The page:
The use of automated parameter searches to improve ion channel kinetics for neural modeling
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The voltage and time dependence of ion channels can be regulated, notably by phosphorylation, interaction with phospholipids, and binding to auxiliary subunits. Many parameter variation studies have set conductance densities free while leaving kinetic channel properties fixed as the experimental constraints on the latter are usually better than on the former. Because individual cells can tightly regulate their ion channel properties, we suggest that kinetic parameters may be profitably set free during model optimization in order to both improve matches to data and refine kinetic parameters. To this end, we analyzed the parameter optimization of reduced models of three electrophysiologically characterized and morphologically reconstructed globus pallidus neurons. We performed two automated searches with different types of free parameters. First, conductance density parameters were set free. Even the best resulting models exhibited unavoidable problems which were due to limitations in our channel kinetics. We next set channel kinetics free for the optimized density matches and obtained significantly improved model performance. Some kinetic parameters consistently shifted to similar new values in multiple runs across three models, suggesting the possibility for tailored improvements to channel models. These results suggest that optimized channel kinetics can improve model matches to experimental voltage traces, particularly for channels characterized under different experimental conditions than recorded data to be matched by a model. The resulting shifts in channel kinetics from the original template provide valuable guidance for future experimental efforts to determine the detailed kinetics of channel isoforms and possible modulated states in particular types of neurons.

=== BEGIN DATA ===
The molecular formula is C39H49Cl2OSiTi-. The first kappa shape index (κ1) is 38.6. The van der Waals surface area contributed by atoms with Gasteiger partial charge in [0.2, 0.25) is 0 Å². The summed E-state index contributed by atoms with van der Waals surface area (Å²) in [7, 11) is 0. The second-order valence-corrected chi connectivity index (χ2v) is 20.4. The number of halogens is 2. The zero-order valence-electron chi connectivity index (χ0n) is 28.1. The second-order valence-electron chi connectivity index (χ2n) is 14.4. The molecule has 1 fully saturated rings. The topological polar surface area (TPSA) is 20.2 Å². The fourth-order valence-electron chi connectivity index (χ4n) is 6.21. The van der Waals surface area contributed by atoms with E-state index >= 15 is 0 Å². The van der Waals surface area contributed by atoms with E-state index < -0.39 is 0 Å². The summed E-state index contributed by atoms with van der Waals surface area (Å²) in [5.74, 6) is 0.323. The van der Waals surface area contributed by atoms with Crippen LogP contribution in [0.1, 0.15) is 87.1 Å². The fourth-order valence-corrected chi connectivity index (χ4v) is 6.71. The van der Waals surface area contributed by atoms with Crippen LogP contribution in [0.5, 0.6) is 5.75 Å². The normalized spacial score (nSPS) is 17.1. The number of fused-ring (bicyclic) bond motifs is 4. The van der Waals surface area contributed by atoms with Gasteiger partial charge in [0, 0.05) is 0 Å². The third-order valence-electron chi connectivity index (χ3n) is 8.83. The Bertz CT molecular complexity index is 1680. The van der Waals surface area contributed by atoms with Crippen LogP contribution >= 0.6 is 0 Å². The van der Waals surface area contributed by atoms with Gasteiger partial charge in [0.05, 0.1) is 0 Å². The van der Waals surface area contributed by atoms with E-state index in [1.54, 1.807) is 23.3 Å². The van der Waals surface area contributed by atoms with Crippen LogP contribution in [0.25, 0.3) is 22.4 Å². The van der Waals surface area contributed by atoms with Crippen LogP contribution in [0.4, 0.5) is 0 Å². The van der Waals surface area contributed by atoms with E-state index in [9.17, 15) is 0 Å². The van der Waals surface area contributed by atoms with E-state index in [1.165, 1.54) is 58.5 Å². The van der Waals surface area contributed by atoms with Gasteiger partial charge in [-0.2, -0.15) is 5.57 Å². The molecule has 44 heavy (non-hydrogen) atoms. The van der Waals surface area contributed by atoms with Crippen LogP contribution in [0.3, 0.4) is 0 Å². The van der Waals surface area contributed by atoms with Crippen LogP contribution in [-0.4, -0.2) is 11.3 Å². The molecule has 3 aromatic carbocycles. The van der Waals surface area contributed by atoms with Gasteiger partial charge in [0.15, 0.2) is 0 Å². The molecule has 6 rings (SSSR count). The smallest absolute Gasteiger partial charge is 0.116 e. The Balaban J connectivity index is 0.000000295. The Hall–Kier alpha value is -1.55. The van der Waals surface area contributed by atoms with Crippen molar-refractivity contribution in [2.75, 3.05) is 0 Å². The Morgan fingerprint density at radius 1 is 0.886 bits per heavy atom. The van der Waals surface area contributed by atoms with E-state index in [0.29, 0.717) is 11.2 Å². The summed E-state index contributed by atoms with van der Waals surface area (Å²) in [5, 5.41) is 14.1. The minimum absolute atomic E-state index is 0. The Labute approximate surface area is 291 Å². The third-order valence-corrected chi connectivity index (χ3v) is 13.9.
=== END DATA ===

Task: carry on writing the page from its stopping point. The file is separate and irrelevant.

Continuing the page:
KeywordsNeuron model Computation Globus pallidus Computer simulation Evolutionary algorithms
This project was supported by National Institute of Neurological Disorders and Stroke (NINDS) grant R01-NS039852 to DJ and National Science Foundation (NSF) DGE-0333411 IGERT fellowship to EBH. Morphological reconstructions and electrophysiological recordings of the 3 neurons modeled in this study were performed by Dr. Jesse Hanson.
Conflict of Interest Notification
To the best of our knowledge, no conflicts of interests exist related to the work we present here.
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